How do you slow down lightning? Turn it into thunder.
Researchers at Australia’s Centre for Ultrahigh bandwidth Devices for Optical Systems (CUDOS) at the University of Sydney have done just that, albeit in a rather more strictly defined and managed sense. In doing so, they have potentially solved a couple of major issues handicapping the fast-growing cloud computing and telecommunications industries.
A team of researchers led by Moritz Marklein and Birgit Still has successfully stored information on a microchip by converting data encoded in light into sound.
The acoustic data is stored for only a brief period before being turned once again into light and sent on its way. The interval, however, is extremely valuable: it enables sufficient time for the information to be processed and distributed.
Doing this using current communications technology requires using electronics, a process that generates heat. In a single circuit the heat generated is negligible, but when circuits are combined and scaled up to the size of a telecommunications or cloud computing system the thermal output is sizeable and costly.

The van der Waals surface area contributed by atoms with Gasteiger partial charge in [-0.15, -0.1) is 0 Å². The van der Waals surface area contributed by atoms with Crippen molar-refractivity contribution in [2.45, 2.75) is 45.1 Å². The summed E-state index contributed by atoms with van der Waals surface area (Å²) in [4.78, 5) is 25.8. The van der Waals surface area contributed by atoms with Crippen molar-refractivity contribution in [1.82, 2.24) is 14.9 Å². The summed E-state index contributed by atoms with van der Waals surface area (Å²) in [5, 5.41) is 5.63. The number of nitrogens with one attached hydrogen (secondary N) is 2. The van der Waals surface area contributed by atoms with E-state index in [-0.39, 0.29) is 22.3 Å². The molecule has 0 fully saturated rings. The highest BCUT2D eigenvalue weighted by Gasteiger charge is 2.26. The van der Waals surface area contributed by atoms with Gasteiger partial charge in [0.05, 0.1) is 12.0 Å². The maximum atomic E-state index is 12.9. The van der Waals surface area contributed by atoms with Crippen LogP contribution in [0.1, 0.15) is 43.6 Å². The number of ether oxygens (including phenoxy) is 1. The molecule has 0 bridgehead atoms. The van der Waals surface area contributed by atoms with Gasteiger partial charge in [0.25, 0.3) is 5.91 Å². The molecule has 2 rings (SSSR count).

Electronic systems are also vulnerable to electromagnetic interference.
Recognising this, tech giants such as IBM have been working on the development of photonic chips – microprocessors that use light instead of electricity, seen as a critical step in building quantum computers. These bring a number of advantages – they are very good for sending information over long distances at high speeds through fibre optic cables, and because they use photons rather than electrons they are not prey to the distorting influence of electromagnetism.
However, their speed is also an impediment to accessing the information they contain.
“For this to become a commercial reality, photonic data on the chip needs to be slowed down so that they can be processed, routed, stored and accessed,” explains Merklein.
In order to do that the CUDOS scientists succeeded in building an acoustic buffer inside a chip, which not only slows the incoming information down by converting it to sound, but also allows each chip to store and retrieve information across several wavelengths at the same time.
“The information in our chip in acoustic form travels at a velocity five orders of magnitude slower than in the optical domain,” says Still. “It is like the difference between thunder and lightning.”
Andrew Masterson is a former editor of Cosmos.
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